Published online by Cambridge University Press: 28 March 2007
[R]hetoric is like the air which ... exceeds and penetrates .. . and transforms itself into all things created here.Joan de Guzman, Primer a Parte de la Rhetorica (1589)
Shakespeare's Romeo and Juliet not only dramatizes a fiction but also transforms its rhetoric. In the process it reopens a book which writers of the previous generation had apparently closed. By the 1560s, when Brooke and Painter translated Boaistuau, the Romeo and Juliet narrative had become fixed in more than one way. Luigi da Porto's Historia novellamente ritrovata di due nobili amanti, . . . (c. 1530) set its format: a dozen events and as many characters organized in a tragic action. Matteo Bandello's version in his Novelle (1554) established its style, which invited the audience to judge the story as if they were participating in a rhetorical occasion. Typical of the period, this fiction depends on the forms of oration and dispute. Figures of repetition ornament the narrative while securing each event firmly in place.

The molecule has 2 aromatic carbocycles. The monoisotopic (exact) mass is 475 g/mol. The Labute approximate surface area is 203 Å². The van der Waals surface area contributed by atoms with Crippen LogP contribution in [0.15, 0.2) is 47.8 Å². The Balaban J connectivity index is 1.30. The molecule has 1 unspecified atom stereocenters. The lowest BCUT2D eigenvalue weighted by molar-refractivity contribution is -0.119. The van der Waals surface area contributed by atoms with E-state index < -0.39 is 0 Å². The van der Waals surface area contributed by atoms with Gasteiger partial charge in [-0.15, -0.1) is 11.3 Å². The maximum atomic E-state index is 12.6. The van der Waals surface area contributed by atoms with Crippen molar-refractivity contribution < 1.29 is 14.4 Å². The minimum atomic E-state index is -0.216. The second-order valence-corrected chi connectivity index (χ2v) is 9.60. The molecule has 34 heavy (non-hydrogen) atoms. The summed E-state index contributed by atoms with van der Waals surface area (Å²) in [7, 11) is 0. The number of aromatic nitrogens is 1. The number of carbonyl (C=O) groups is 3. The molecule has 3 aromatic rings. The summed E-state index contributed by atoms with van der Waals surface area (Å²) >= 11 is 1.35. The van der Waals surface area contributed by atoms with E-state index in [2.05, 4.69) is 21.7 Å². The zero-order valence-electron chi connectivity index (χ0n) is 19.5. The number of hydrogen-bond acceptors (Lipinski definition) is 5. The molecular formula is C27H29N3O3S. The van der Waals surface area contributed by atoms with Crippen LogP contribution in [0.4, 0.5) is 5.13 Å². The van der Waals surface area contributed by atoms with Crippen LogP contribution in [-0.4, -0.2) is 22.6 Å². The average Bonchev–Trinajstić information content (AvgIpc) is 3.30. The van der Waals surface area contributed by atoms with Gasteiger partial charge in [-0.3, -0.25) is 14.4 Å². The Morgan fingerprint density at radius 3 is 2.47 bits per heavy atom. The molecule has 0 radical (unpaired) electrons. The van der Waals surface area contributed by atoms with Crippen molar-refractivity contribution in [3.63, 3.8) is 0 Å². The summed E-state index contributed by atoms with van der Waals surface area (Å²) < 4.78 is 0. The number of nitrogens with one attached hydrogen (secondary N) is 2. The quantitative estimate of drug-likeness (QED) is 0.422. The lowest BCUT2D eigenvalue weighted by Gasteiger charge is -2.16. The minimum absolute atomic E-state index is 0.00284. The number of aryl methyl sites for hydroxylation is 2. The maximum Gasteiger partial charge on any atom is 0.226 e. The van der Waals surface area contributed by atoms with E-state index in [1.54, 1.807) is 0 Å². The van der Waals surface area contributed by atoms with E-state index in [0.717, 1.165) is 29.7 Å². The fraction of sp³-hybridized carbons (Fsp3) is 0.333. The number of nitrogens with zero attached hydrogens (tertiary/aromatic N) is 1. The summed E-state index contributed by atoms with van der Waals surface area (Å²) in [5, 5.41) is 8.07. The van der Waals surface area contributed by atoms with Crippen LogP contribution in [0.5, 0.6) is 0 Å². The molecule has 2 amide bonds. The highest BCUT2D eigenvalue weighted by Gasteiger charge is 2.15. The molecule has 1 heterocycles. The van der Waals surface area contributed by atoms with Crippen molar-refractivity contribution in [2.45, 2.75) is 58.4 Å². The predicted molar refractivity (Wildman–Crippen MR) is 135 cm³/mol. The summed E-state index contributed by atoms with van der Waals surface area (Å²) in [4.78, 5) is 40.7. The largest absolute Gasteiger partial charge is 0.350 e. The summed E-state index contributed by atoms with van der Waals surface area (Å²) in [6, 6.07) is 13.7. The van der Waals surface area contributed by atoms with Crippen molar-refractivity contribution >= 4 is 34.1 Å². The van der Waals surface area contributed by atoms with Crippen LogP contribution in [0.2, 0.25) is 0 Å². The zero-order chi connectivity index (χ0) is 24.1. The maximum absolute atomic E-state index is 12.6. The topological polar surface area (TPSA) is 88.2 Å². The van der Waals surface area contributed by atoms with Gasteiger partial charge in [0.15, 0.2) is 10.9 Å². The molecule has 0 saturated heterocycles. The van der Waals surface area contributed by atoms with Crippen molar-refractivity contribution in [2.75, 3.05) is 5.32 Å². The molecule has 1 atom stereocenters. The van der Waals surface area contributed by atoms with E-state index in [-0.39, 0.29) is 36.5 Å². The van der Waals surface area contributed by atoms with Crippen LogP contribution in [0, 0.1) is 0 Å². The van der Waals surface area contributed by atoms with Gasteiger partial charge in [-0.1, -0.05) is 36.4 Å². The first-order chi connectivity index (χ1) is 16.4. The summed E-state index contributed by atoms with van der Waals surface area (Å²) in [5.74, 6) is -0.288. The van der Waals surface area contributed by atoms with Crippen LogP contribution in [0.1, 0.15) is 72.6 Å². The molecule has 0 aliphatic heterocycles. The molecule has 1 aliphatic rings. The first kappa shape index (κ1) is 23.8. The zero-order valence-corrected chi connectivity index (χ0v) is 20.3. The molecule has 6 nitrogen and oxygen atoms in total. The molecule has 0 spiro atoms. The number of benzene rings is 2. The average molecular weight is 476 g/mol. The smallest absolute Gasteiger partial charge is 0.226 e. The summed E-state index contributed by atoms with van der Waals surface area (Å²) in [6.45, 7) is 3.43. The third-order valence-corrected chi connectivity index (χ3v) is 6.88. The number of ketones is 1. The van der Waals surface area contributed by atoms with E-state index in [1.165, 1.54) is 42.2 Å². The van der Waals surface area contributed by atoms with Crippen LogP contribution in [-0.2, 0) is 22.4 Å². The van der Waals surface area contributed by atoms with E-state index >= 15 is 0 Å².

Although numerous studies have traced Shakespeare's changes to the narrative's plot and characters, they have not examined his alterations of style. Yet analysis of the play's rhetoric in relation to that of the established fiction reveals an unexplored dimension of the later work; it brings the tragedy into focus like a print from a negative. In particular it shows how Romeo and Juliet deliberately complicates rhetoric by neutralizing argument and combining figures of ambiguity with other schemes.